Stage Times: Pillow Queens

From playing charity gigs for dogs to the President's house, Pillow Queens walk us through their most memorable performances

For Dublin four-piece Pillow Queens, the arena-ready sound of their new album Name Your Sorrow is more than just a sonic choice – it’s a statement of intent. Three albums in, the band want to feel at home on any stage you could put them on.

“We go into the recording process being like, we want this to sound like it wouldn’t be out of place in an arena, or on a very large stage. Because we constantly try to aim higher and higher and higher,” says co-vocalist and guitarist Pamela Connolly. “So we knew obviously there were parts of these songs that were quite delicate and small, but there’s always these big swells, [where] we do wanna fill a room with sound, whether that be wailing guitars or four-part harmonies. We wanna think big but not necessarily melt-your-face-off big – not all the time, anyway.” 

That ambition makes the poignant, yearning songs on this album feel cinematic and all-encompassing. Between transcendent choruses (‘Suffer’, ‘One Night’) and rocky barnstormers (‘Friend Of Mine’, ‘Gone’), there are moments that give you chills around every corner. On highlight ‘Like A Lesson’, when the band drops out and Connolly sings, “I don’t wanna ruin my life but I wanna go home with you,” you can’t help but imagine 20,000 people backing her up. It’s an excellent album, and it feels like the transition from exciting up-and-comers to force of nature is complete for Pillow Queens. 

With a trip across the Irish Sea coming up in June, including their biggest UK gig to date at Electric Brixton, we sat down with Connolly and drummer Rachel Lyons to chat about the most memorable on-stage moments of their career.

Pillow Queens - Like a Lesson (Official Video)

The gig that made you want to play music

Lyons: We have to go back a very long time. I’d say Bell X1 playing Vicar Street. I was definitely like, 16 or something. 

Connolly: I think when I saw this gig I’d already been in bands and stuff, but it was the first gig where I felt like I was moved: I went to see Sufjan Stevens in the Olympia in… gosh, I don’t even know what year it could have been, but he was touring the Age Of Adz album. I’d obviously been to loads of shows for years before that, but it was the first time where I felt really overwhelmed by the music. And I guess that was a kind of realisation that like, hey, maybe I can make people cry too.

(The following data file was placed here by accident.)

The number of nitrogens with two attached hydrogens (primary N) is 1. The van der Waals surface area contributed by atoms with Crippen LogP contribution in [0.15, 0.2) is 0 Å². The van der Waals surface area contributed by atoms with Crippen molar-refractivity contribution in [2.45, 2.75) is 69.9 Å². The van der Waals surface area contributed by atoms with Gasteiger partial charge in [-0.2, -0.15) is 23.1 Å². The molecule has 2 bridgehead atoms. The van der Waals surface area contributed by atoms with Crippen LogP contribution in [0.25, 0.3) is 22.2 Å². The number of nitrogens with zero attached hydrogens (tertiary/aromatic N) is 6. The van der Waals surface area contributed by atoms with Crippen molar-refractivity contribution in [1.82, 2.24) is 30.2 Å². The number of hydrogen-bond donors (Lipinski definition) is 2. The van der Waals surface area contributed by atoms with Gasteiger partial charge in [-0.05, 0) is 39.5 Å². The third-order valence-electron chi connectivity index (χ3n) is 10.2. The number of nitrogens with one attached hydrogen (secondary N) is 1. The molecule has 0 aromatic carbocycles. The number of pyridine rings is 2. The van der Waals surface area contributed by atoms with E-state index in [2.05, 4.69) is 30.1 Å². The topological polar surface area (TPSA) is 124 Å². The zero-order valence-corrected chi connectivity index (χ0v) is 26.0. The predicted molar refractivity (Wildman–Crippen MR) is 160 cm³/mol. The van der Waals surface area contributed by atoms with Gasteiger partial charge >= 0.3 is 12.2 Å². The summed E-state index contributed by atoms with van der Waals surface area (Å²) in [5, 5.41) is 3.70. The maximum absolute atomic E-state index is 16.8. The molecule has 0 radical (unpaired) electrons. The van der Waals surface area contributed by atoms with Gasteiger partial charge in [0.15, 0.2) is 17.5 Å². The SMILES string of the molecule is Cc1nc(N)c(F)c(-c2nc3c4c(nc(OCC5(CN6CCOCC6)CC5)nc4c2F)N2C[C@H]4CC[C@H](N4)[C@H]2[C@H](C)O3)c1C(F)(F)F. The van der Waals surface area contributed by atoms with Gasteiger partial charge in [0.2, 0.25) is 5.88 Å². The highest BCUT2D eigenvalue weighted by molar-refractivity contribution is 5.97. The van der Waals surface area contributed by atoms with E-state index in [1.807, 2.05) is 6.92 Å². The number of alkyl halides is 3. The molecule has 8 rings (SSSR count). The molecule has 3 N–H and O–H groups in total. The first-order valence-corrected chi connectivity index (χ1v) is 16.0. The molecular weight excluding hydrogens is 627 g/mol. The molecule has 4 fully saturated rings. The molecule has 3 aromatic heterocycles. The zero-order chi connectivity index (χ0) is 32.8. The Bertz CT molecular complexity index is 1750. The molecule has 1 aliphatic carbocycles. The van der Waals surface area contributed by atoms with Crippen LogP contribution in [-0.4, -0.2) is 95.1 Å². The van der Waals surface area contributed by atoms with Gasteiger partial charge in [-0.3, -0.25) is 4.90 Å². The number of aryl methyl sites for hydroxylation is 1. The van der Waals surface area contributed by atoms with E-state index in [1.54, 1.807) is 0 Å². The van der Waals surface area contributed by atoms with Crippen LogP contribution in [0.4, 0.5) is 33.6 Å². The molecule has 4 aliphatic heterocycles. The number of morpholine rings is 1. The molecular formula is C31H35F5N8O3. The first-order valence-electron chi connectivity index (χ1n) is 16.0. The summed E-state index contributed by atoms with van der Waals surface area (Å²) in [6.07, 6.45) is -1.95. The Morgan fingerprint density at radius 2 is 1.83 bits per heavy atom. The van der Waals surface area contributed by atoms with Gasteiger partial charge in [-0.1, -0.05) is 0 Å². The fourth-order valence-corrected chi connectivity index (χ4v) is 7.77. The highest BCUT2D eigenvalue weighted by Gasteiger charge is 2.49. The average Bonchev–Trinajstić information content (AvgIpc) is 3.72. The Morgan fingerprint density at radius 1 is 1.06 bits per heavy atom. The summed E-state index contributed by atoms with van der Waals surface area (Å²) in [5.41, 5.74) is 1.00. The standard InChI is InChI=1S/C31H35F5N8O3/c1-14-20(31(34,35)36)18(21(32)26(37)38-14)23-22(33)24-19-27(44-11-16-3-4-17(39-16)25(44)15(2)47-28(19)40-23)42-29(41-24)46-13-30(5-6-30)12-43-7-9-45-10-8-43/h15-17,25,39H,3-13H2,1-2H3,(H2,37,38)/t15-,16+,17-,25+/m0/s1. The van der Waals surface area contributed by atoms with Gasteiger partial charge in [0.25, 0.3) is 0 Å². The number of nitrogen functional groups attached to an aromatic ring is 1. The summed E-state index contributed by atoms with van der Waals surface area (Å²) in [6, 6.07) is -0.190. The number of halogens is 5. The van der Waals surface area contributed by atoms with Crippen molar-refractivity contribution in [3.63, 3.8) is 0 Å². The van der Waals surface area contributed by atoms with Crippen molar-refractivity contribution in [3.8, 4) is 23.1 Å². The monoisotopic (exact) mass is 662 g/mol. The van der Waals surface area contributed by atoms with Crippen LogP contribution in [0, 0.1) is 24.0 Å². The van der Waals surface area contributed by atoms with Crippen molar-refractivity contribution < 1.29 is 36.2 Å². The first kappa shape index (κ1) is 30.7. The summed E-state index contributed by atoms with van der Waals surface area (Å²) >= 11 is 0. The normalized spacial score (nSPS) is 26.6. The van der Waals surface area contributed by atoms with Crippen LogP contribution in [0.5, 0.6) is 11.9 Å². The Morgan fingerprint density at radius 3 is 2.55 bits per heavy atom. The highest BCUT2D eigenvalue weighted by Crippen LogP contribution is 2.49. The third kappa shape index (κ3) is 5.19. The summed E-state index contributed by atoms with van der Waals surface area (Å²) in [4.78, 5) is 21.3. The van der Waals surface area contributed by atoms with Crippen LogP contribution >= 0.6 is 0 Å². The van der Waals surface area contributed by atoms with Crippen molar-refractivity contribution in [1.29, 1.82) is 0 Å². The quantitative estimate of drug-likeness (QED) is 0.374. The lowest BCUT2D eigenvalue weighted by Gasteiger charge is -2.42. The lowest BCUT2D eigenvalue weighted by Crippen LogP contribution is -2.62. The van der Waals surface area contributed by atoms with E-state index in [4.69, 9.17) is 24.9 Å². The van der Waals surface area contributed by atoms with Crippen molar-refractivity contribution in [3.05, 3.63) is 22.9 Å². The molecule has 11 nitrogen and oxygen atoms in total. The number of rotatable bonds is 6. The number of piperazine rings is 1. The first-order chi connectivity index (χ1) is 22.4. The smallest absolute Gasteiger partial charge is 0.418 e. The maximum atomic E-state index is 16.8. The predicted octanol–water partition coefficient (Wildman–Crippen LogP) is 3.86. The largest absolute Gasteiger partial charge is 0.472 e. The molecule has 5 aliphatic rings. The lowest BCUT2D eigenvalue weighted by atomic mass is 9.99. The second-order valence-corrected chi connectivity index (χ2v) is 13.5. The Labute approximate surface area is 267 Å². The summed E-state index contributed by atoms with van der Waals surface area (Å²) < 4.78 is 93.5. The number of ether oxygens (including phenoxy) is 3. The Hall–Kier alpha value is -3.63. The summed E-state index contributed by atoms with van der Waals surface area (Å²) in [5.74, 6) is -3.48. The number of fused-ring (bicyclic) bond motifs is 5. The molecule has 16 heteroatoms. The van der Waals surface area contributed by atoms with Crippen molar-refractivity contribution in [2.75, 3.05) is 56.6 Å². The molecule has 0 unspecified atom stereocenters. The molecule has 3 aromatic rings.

The first

Connolly: The first Pillow Queens gig was in BelloBar, in Portobello. We did it for charity. We organised the gig ourselves; we just got a bunch of our favourite bands that were around to play. And it went really well. Although I just remember my lip quivering during the first song because I was so nervous.

Lyons: I dropped a drumstick two songs in. And I don’t drop my drumsticks very often, but yeah, I probably was quivering too.

Connolly: Yeah, it was very nerve-wracking. It sold out. I mean, people didn’t really know us at that point. We did have a good few friends there, but the other bands that were on the line-up helped sell it. And it was all in aid of a dog rescue, so it was very nice and wholesome.

Pillow Queens - Hearts & Minds (Official Video)

The biggest

Connolly: I guess I wouldn’t include festivals. But the biggest of our own shows that we’ve played would have been Vicar Street in 2022. And then our next one will obviously be [4000-capacity] Iveagh Gardens…

Lyons: Yeah, that’ll be our biggest headline to date, not on a festival stage. That’s what we’re working towards at the moment. It’s a big deal. But the night before we’re playing support for Snow Patrol for 27,000 people at Thomond Park Stadium, so that will be our biggest gig to date. I’m not worried about Iveagh Gardens, to be honest with you. It’s the stadium that’s massive.

How are you feeling about that? Nervous or chill?

Connolly: I keep on forgetting…

Lyons: Yeah, I’m kind of putting it away in my brain and locking the door, and things like this remind me that we have to do that. But it’ll be fun. We’ll have a massive stage, I won’t have to be backed into a corner of a venue.

Have you done anything so massive and nerve-wracking before?

Connolly: We supported IDLES last September in Greece. And that was quite big. Actually, it was more the aesthetic that was really… not overwhelming, but it was overwhelmingly beautiful. It was on a cliff face, and it was an amphitheatre, kind of similar to Red Rocks in America. And it was just one of the most beautiful venues I’ve ever seen. It was just so picturesque. It’s one of those ones where you’re just like, ‘I’m never gonna forget this.’